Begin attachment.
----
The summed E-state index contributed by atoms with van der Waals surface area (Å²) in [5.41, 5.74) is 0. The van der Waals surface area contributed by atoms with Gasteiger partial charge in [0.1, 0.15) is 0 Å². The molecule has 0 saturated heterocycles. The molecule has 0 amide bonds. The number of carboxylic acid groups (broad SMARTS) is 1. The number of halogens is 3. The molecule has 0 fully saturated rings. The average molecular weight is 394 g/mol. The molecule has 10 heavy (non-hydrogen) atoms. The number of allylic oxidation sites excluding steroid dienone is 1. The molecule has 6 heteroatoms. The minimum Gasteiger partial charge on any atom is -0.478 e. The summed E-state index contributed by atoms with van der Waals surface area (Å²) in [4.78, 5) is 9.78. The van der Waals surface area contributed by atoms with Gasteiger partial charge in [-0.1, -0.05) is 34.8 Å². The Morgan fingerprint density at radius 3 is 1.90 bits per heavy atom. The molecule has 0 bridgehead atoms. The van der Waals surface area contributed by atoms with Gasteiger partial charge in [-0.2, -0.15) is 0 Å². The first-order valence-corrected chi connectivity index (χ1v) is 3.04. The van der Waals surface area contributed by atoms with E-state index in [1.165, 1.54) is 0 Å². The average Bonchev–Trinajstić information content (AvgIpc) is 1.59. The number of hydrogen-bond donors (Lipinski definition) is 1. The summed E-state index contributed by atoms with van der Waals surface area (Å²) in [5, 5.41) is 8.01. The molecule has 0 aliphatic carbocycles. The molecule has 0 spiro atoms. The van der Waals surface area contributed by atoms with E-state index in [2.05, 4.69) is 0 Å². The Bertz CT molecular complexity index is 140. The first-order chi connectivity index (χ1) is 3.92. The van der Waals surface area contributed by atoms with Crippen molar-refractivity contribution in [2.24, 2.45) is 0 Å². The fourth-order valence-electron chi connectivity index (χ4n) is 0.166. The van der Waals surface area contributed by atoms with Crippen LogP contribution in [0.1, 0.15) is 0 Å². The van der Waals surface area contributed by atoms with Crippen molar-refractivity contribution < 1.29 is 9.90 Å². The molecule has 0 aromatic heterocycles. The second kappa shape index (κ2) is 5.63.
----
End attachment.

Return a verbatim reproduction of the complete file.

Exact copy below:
The summed E-state index contributed by atoms with van der Waals surface area (Å²) in [5.41, 5.74) is 0. The van der Waals surface area contributed by atoms with Gasteiger partial charge in [0.1, 0.15) is 0 Å². The molecule has 0 saturated heterocycles. The molecule has 0 amide bonds. The number of carboxylic acid groups (broad SMARTS) is 1. The number of halogens is 3. The molecule has 0 fully saturated rings. The average molecular weight is 394 g/mol. The molecule has 10 heavy (non-hydrogen) atoms. The number of allylic oxidation sites excluding steroid dienone is 1. The molecule has 6 heteroatoms. The minimum Gasteiger partial charge on any atom is -0.478 e. The summed E-state index contributed by atoms with van der Waals surface area (Å²) in [4.78, 5) is 9.78. The van der Waals surface area contributed by atoms with Gasteiger partial charge in [-0.1, -0.05) is 34.8 Å². The Morgan fingerprint density at radius 3 is 1.90 bits per heavy atom. The molecule has 0 bridgehead atoms. The van der Waals surface area contributed by atoms with Gasteiger partial charge in [-0.2, -0.15) is 0 Å². The first-order valence-corrected chi connectivity index (χ1v) is 3.04. The van der Waals surface area contributed by atoms with E-state index in [1.165, 1.54) is 0 Å². The average Bonchev–Trinajstić information content (AvgIpc) is 1.59. The number of hydrogen-bond donors (Lipinski definition) is 1. The summed E-state index contributed by atoms with van der Waals surface area (Å²) in [5, 5.41) is 8.01. The molecule has 0 aliphatic carbocycles. The molecule has 0 spiro atoms. The van der Waals surface area contributed by atoms with E-state index in [2.05, 4.69) is 0 Å². The Bertz CT molecular complexity index is 140. The first-order chi connectivity index (χ1) is 3.92. The van der Waals surface area contributed by atoms with Crippen molar-refractivity contribution in [2.24, 2.45) is 0 Å². The fourth-order valence-electron chi connectivity index (χ4n) is 0.166. The van der Waals surface area contributed by atoms with Crippen LogP contribution in [0.1, 0.15) is 0 Å². The van der Waals surface area contributed by atoms with Crippen molar-refractivity contribution < 1.29 is 9.90 Å². The molecule has 0 aromatic heterocycles. The second kappa shape index (κ2) is 5.63.